The Perks of Being a Writer

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Photo Credit: Writer’s Digest

Okay guys, I’m certain that I could write a book about the so-called perks of being a writer. And hey, maybe some clueless soul might confuse the title with The Perks of Being a Wallflower and mistakenly buy it. I can dream, right?

Let’s get on topic here. For the sake of this post, let’s assume that you, the writer, earn enough money from your published titles for writing to be your one and only job. You’re not James Patterson but you’re also not John Guillen making zippo.

Make your own hours

This is one of those things that other professions just don’t have. I mean, I suppose a business owner could also set his or her own hours, but last I checked there are a lot more people in America who don’t own their own business than those who do. But as a writer you can write every other day or three hours a day or eight hours a day or on no set schedule at all. Tell me that isn’t the coolest thing. Sure I know that if you don’t write enough, then you could potentially miss deadlines and yada yada, but still. The hours a writer actually writes is solely dependent on the individual.

No commute

Plenty of professionals live a lengthy drive from their place of employment. And then you have others who may be able to walk to work each day if they live in an overpriced apartment in the middle of the city. But writers don’t have to deal with any kind of commute to and from work. If I want to only write at my desk at home, then I can. If I want to sit out back and write as the sun falls, then I can. If I have a favorite cafe that I frequent for my writing purposes, then I can go there whenever I feel the need to do so. A writer can literally work anywhere, others can’t.

No boss

I know what you’re thinking. A writer has a million people within their publisher who may or may not tell them what to do. But would you really put that in the same sentence as your boss at work who never leaves you alone about the dumbest things? “Get me coffee.” “Get off the internet.” “Where’s that report?” “Were you just taking a selfie?” I don’t think so. After all, this writer has a nice body of work and an agent who can always look for a better publishing situation. Writers are like every single aspect of a business in a single person.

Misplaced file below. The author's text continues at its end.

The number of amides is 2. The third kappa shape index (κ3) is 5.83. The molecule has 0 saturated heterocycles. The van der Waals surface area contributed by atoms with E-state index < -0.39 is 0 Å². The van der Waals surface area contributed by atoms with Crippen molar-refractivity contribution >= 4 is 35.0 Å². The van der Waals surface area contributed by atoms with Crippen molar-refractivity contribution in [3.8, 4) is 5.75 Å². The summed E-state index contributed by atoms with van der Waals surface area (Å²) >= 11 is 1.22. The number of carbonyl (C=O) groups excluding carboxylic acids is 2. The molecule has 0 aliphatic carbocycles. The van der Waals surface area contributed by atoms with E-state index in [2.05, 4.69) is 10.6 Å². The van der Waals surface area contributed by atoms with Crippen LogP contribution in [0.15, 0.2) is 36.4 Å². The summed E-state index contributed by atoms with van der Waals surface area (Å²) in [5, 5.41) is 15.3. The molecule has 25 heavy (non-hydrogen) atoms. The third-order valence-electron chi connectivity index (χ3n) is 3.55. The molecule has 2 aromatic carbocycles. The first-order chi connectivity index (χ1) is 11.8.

No set salary

Again, I know what you’re thinking. This can also be a very bad thing, especially for a self-published author. But our writer for this post is not self-published and has several published books already. But let’s be real, every working person goes into their annual evaluation thinking they’ve done a good job over the past year and deserve a pay raise. And so many of these people are disappointed over and over again. But a writer doesn’t have to look at his or her work that way. They could write one book that someone likes and that someone could go back and buy the others that are available. A writer can always earn more. And that is not a bad thing.

Okay, I kept this list short because I wanted to hear from you all. What are your favorite perks of being a writer? I’m counting on you for some good ones I haven’t thought of yet!

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55 thoughts on “The Perks of Being a Writer

  1. Getting to do what you love everyday πŸ™‚

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  2. One of my favorite perks is that writers are free to be creative and are able to express themselves through their work.

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  3. Hi, John! The best part about being a writer is that I can ask (almost) anyone any question I want. Odd, personal, impersonal, pointed… really, any question. All I have do is introduce myself as a writer, and people are typically okay with whatever I say. Of course, I have a responsibility to not to take advantage of that perk in a deceitful or spiteful manner, but it can be extremely handy. πŸ™‚

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    • You know, that’s a great one I hadn’t thought of. Although I don’t think I’ve ever really took advantage of it. The people I based my characters on just let me do whatever.

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  4. Seeing as I’m still in the John Guillen level, the p erk are fairly minimal. But I love that the people in my life are trained. They see the laptop and they’re hesitant to approach, but when they see the laptop AND the headphones in, they skedaddle! It’s like a magic ward or soemething, and I love it.

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  5. I love being a writer, because it’s such a huge opportunity to inspire people and reach people all around the world. It feels pretty good when you get positive feedback from someone who was touched by something you wrote. That feeling can’t be rivaled.